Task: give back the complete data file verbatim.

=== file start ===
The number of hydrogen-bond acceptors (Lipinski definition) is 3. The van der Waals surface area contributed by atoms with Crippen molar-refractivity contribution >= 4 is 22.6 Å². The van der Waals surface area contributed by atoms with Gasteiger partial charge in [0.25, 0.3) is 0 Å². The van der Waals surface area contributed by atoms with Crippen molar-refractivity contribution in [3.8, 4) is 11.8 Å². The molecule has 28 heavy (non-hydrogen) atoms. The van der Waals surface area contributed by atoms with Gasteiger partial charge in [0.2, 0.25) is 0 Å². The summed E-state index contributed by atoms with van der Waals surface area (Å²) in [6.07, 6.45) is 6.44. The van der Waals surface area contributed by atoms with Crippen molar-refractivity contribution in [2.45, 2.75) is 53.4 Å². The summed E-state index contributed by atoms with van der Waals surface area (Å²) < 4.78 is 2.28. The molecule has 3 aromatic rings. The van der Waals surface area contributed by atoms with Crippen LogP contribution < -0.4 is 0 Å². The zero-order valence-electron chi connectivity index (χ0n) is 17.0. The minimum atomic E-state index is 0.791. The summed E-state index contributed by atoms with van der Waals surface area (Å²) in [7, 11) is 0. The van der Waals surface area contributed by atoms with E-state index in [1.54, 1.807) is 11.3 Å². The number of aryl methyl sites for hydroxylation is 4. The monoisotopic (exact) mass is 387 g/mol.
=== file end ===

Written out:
The number of hydrogen-bond acceptors (Lipinski definition) is 3. The van der Waals surface area contributed by atoms with Crippen molar-refractivity contribution >= 4 is 22.6 Å². The van der Waals surface area contributed by atoms with Gasteiger partial charge in [0.25, 0.3) is 0 Å². The van der Waals surface area contributed by atoms with Crippen molar-refractivity contribution in [3.8, 4) is 11.8 Å². The molecule has 28 heavy (non-hydrogen) atoms. The van der Waals surface area contributed by atoms with Gasteiger partial charge in [0.2, 0.25) is 0 Å². The summed E-state index contributed by atoms with van der Waals surface area (Å²) in [6.07, 6.45) is 6.44. The van der Waals surface area contributed by atoms with Crippen molar-refractivity contribution in [2.45, 2.75) is 53.4 Å². The summed E-state index contributed by atoms with van der Waals surface area (Å²) < 4.78 is 2.28. The molecule has 3 aromatic rings. The van der Waals surface area contributed by atoms with Crippen LogP contribution < -0.4 is 0 Å². The zero-order valence-electron chi connectivity index (χ0n) is 17.0. The minimum atomic E-state index is 0.791. The summed E-state index contributed by atoms with van der Waals surface area (Å²) in [7, 11) is 0. The van der Waals surface area contributed by atoms with E-state index in [1.54, 1.807) is 11.3 Å². The number of aryl methyl sites for hydroxylation is 4. The monoisotopic (exact) mass is 387 g/mol.